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To learn or not to learn

For Pakistan Cricket Board learning from mistakes isn’t an option; where tried and tested individuals stay in office for life and where making silly mistakes is a norm

To learn or not to learn
Anurag Thakur (L), Shaharyar Khan (R)

There are two kinds of cricket boards in the world — one that is willing to learn and one that isn’t. Sadly, Pakistan’s Cricket Board falls into the second category where learning from mistakes isn’t an option; where tried and tested individuals stay in office for life and where making silly mistakes is a norm, not a one-time thingy. In comparison, the Indian cricket board — BCCI — is doing everything right and one wouldn’t be surprised if their team manages to become the best in all three formats, soon!

Young chairman, fresh ideas!

At 41 years old, Anurag Thakur is the second youngest BCCI chief (after Fateh Singh Gaekwad). He may not be a Test cricketer but even then he was elected for the highest post in the board that too unopposed. With a young mind at helm, BCCI is likely to prosper under his reign because he has no strings attached and doesn’t have to make veteran cricketers happy.

On the other hand, Pakistan Cricket Board has been running on old fuel for as long as we know it (Mujeeb ur Rehman in 1999 was one exception, but he wasn’t elected!). Be it Dr Nasim Ashraf, Ijaz Butt, Zaka Ashraf, Najam Sethi or the current chairman Shaharyar Khan, all of them were young when none of the cricketers in the team were even born. Their knowledge of the game is also limited and that’s why Pakistan cricket team doesn’t have a good ranking in limited overs internationals. Nasim Ashraf was at the helm since he was close to the then president of the country; Ijaz Butt was a former Test cricketer but his tenure was the worst since he was an old man at an odd position; Zaka Ashraf and Najam Sethi’s appointment were also politically motivated whereas Shaharyar Khan returns as a compromise chairman rather than a powerful one.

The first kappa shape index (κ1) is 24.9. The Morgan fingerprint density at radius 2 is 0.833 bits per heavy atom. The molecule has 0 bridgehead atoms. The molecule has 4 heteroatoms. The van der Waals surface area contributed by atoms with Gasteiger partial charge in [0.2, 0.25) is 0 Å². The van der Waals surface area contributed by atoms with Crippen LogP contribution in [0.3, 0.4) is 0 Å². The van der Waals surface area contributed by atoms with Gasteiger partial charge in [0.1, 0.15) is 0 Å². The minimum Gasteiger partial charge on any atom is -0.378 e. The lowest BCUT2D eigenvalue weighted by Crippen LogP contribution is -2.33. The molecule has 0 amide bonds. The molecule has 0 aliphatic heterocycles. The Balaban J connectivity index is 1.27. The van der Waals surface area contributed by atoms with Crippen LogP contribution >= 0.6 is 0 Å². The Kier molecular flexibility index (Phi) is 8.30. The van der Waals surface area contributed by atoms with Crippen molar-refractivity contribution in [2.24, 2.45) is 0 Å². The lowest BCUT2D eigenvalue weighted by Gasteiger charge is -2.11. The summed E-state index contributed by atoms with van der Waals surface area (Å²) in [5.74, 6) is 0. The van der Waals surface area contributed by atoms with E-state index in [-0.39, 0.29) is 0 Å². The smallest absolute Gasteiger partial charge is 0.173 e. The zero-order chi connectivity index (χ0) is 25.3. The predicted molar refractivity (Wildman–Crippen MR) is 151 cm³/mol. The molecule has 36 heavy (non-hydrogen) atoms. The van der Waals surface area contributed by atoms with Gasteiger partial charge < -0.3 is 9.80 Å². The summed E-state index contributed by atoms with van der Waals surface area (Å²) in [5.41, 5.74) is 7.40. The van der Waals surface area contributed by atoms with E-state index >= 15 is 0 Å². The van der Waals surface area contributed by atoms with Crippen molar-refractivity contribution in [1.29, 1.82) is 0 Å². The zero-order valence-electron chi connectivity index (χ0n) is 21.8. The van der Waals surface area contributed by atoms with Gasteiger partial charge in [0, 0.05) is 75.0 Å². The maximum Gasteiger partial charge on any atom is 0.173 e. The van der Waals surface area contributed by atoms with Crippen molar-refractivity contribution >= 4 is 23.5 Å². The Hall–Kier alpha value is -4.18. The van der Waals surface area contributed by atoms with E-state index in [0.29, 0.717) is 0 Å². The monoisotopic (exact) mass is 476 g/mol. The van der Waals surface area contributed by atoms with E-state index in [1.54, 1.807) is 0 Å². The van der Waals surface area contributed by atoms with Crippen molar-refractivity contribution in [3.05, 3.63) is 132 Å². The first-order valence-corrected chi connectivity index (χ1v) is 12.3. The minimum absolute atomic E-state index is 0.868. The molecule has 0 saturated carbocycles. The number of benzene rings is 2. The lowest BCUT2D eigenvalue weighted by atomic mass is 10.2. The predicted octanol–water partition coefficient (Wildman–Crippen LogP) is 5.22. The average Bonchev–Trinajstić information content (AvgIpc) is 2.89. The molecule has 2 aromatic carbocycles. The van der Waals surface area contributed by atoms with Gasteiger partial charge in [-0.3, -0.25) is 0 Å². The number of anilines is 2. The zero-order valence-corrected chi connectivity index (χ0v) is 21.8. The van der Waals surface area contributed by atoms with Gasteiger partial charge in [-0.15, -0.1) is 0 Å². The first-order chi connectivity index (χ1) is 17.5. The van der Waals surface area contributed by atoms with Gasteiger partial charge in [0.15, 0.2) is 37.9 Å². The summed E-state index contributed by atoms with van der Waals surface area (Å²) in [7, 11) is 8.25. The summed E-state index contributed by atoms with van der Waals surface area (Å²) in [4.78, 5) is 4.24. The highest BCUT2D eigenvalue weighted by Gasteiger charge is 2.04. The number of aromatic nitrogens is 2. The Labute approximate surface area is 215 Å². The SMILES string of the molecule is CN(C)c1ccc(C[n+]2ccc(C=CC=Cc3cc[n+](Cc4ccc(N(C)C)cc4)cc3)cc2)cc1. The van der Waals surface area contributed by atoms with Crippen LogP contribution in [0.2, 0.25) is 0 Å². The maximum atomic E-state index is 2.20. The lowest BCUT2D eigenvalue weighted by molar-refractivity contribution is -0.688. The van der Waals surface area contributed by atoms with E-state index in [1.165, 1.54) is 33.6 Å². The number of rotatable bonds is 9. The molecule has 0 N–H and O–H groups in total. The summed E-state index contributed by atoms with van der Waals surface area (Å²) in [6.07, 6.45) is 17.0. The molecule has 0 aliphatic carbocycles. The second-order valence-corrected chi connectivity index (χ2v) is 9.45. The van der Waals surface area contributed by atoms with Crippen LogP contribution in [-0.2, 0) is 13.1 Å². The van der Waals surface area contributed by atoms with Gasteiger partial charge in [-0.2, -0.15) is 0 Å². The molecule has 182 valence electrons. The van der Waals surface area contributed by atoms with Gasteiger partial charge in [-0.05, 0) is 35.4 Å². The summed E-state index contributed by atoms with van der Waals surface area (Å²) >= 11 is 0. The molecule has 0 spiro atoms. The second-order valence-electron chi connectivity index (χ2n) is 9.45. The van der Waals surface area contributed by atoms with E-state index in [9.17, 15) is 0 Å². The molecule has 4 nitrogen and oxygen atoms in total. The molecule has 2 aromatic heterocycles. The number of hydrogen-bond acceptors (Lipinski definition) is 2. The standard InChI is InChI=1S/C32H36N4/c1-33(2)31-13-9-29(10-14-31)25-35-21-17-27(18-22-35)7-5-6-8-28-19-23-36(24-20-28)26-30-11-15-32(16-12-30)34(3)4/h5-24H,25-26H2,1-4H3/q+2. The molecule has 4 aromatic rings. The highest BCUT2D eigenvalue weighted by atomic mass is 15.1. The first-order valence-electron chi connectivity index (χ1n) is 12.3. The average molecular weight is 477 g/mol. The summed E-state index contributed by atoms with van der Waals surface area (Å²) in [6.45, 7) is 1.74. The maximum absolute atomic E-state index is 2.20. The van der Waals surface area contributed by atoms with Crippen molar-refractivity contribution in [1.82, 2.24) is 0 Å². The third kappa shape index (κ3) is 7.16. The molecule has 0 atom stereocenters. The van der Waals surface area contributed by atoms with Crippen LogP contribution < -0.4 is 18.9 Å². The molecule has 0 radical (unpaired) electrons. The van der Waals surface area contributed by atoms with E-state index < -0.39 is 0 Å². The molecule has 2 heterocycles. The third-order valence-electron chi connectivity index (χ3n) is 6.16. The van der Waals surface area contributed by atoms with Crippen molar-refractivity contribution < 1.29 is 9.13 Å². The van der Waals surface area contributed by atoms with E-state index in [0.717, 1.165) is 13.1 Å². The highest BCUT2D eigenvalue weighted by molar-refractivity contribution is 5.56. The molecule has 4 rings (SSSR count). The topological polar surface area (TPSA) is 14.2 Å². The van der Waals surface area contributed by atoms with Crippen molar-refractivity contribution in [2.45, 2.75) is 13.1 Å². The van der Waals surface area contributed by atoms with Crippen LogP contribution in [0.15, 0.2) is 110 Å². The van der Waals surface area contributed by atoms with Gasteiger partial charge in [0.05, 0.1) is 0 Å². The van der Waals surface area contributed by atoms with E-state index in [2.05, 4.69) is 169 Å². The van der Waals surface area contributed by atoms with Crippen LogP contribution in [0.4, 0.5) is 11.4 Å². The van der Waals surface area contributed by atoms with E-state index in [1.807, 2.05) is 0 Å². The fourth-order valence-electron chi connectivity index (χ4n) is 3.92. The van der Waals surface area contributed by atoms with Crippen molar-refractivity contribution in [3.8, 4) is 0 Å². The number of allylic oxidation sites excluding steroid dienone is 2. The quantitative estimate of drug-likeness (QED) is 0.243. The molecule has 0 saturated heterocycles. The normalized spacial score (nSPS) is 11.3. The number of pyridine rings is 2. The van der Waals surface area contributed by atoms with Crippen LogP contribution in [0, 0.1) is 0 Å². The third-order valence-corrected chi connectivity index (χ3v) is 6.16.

Anil Kumble — A masterstroke

Both India and Pakistan have appointed new coaches for their national cricket teams — Pakistan went for Mickey Arthur (former coach of South Africa and Australia) after a local coach (Waqar Younis) whereas India went for Anil Kumble, their most successful bowler in Test Cricket. For those who have followed Kumble’s career, they know that he is a brave cricketer who doesn’t shy from making difficult decisions; he even went to bowl against the West Indies in a Test match at Antigua despite being badly injured. He last played for India nearly eight years back and knows the game better than most of his contemporaries since a) he was appointed as a member of the ICC Cricket Committee after retirement and b) he was also associated with IPL first as a player and later as a mentor.

On the other hand, when you have old people in positions meant for the young, you will either trust old men (their contemporaries) or those who have been around in the organization for some time. That’s one of the reasons why the likes of Zakir Khan (over 50), Haroon Rasheed (over 60) and Intikhab Alam (over 70) would label PCB as their home rather than their own house. When you don’t induct new blood, you are bound to make tried-and-tested decisions without thinking about their consequences. Haroon Rasheed is a better manager than selector yet he was used as the latter; Inzamam-ul-Haq had a good stint as coach of Afghanistan Cricket team yet he was appointed as chief selector across the border; Intikhab Alam was born when India and Pakistan were one (in 1941) and at a time when his colleagues are living a retired life, he is still serving Pakistan Cricket to the best of his abilities which sadly aren’t good enough.

Making bold moves

While India has been sending an inexperienced team to countries like Zimbabwe, Pakistan hasn’t tried that in ages; that’s one of the reasons why people like Asim Kamal, Fawad Alam and others weren’t able to cement their place in the final XI despite being talented. Even Misbah-ul-Haq had to wait for the retirement of Inzamam to stage a comeback in the side; such is the way Pakistan cricket is being run.

Had those at helm been in India, Sourav Ganguly might not have played Test cricket for India (he was part of the 1992 World Cup squad which India lost), Sachin Tendulkar would have been dropped after his first Test where he was bowled out cheaply, KL Rahul would never have made his ODI debut in which he scored a century and Mahendra Singh Dhoni’s elevation to captain would have been stopped by a player revolt. Pakistan Cricket Board must let young blood in so that sound and logical decisions can be made and executed; otherwise the very cricketers who are representing the country now will be at the helm in 25 years, and we would still be discussing where it all went wrong; why we couldn’t learn from our mistakes, and from the decisions our neighbours made.

Omair Alavi

omair alavi
The author is a freelance journalist. He may be contacted at [email protected]

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